What I have realised is that Mr Bhagat is obsessed with numbers. Look at the title of his books – “Five point someone”; “One night @ the call centre”; “The 3 mistakes of my life”; “2 states”; “Revolution 2020”. Even his blog posts are loaded with numbers.“Five things women need to change about themselves” being a case point and the other post that compelled me to write today- “Open Letter to The Indian Change Seekers” – too has a lot of numerical juggling in it. Maybe it’s the background in investment banking talking. And yes, he’s very fond of “open letters”. But more on that another day.

                           To be fair, I haven’t read most of his works. “Five point someone” I just about managed to run through; “One night @the call centre” made me panic that the night I had picked it up would be the end of me and as for “3 mistakes of my life”, all I knew was that picking up that book was one definitive mistake of my life. And thereafter regardless of the lucrative price tag his books carry, I never ventured to buy another one. Only that I chanced to come across his blog and the irresistible itch to read them took over.

           After  reading the advise he gave to women on the auspicious occasion of Women’s Day, I came across his “Open letter to the Indian Change Seeker(http://blogs.timesofindia.indiatimes.com/The-underage-optimist/entry/open-letter-to-the-indian-change-seekers)  inspired by the aftermath of the Delhi gang rape that saw unprecedented protests. Bad news for the protesters, who in any case, have long since gone back to their humdrum lives- Mr Bhagat doesn’t approve of the way they had gone about their protests. In order to make his point clear he goes on to “explain” India.  Move over A.L. Basham,  Bipan Chandra. Mr Bhagat is here to do the honours!

                   What follows is a mind boggling jugglery of numbers wherein he divides the Indian population into 4 categories and in this whole “Threes” and “Fours” game pretty much lost me. The point I think he was trying to make was that the “Threes”, i.e. the upper middle class, the likes of him and you and me, are using our new found power for self serving purposes just like the “Ones” (our political masters) and the “Twos” ( Industrialists and Capitalists) have been doing all along. The “Three” need to include, take along and also fight for the cause of the “Four”, the vast majority of our country who live in abysmal conditions. To make any change happen, the “Threes” should fight for the causes of the “Four” also- “only then is when true change will happen” he proclaims.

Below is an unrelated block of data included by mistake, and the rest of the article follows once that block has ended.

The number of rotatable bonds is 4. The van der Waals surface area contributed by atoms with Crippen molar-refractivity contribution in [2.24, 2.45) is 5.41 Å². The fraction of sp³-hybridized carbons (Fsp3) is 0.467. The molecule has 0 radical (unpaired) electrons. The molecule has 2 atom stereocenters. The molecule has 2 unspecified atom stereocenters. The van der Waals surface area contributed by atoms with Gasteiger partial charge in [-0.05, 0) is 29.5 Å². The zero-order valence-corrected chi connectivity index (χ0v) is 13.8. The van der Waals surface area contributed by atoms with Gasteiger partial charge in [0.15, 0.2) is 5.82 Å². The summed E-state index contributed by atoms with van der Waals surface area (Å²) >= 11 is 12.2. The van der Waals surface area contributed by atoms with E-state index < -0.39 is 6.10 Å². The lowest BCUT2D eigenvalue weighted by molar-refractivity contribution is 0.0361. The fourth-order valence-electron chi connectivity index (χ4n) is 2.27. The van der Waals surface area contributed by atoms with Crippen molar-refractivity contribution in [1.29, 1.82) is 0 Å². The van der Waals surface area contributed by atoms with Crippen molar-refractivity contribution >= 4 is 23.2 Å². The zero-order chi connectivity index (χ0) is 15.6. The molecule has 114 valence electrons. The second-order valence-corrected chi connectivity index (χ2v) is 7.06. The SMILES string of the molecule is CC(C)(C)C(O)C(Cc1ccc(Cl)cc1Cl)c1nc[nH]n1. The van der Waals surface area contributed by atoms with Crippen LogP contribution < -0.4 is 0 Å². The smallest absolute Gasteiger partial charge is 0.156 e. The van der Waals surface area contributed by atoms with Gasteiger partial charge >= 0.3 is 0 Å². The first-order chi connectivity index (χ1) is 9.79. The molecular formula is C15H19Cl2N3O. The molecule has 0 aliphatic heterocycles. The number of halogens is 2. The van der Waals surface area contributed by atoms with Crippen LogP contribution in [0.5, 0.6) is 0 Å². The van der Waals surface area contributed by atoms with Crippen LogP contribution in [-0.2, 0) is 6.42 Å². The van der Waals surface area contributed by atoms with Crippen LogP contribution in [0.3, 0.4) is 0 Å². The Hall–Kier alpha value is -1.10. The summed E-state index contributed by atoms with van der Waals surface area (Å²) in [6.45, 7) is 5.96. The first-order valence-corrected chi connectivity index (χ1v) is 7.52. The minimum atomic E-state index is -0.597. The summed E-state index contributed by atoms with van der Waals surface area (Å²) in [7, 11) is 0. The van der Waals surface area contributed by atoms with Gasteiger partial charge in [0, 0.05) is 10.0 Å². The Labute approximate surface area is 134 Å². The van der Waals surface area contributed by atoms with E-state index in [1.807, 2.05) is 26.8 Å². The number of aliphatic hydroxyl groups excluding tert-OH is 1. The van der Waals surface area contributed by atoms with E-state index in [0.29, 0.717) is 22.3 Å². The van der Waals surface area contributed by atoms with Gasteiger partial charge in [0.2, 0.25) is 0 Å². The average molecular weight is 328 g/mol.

No doubt there is some merit in his arguments. A modern sensibility has to include and at the same  time make concessions for traditional and conservative attitudes. Any change or revolution from the grass root level alone can work. To that extent we all would agree with him though there is nothing new that he is saying. However what intrigued me in the entire piece is a “holier than thou” attitude. He talks of the “Threes” misusing their media power for their ends. Who doesn’t? Writing, publication, success are today more about being media savvy than actual merit. He ought to know that better than anyone else. The one true test of any great literature is the test of time. How his works fare there is yet to be seen and well, anyone’s guess.

        What has he, whom Time magazine called “one of the 100 most influential people in the world” done for the “Fours”? It is one thing to be speaking on National Development in air conditioned halls of various conclaves and entirely another to be actually contributing towards the welfare of mankind, number tags being irrelevant.

                Media is what made him into a youth icon as it did many others. Isn’t it a tragedy of our times than none of these icons are willing to accomplish anything beyond pay token lip service? He himself says that he is a “Three”. How about preaching by doing? Why not set an example for us lesser mortals by accomplishing something for the masses?

       Why have I zeroed down on him and no one else? No it’s not simply my “itch” to do so but because he,unlike others, is one of the “most influential 100s” worldwide. And because I feel upset when people, who excel in one particular field ,assume that they are the know all and be all of everything else as well. Apparently he was a successful investment banker and thereafter became the best seller author though, to my mind, with mediocre novels. Does that also make him an authority on every matter and every ill  that plagues an individual or class or society? Even if so, why not preach by example? And why not, for a change, think out of the box? Churning out platitudes in different phrases doesn’t take much. Following them through does.Or maybe he doesn’t really mean anything? Maybe writing these posts is as much an “itch” for him as reading them has become for me. And this “itch” is a very dangerous thing-“yeh itch itch hai, itch, itch.”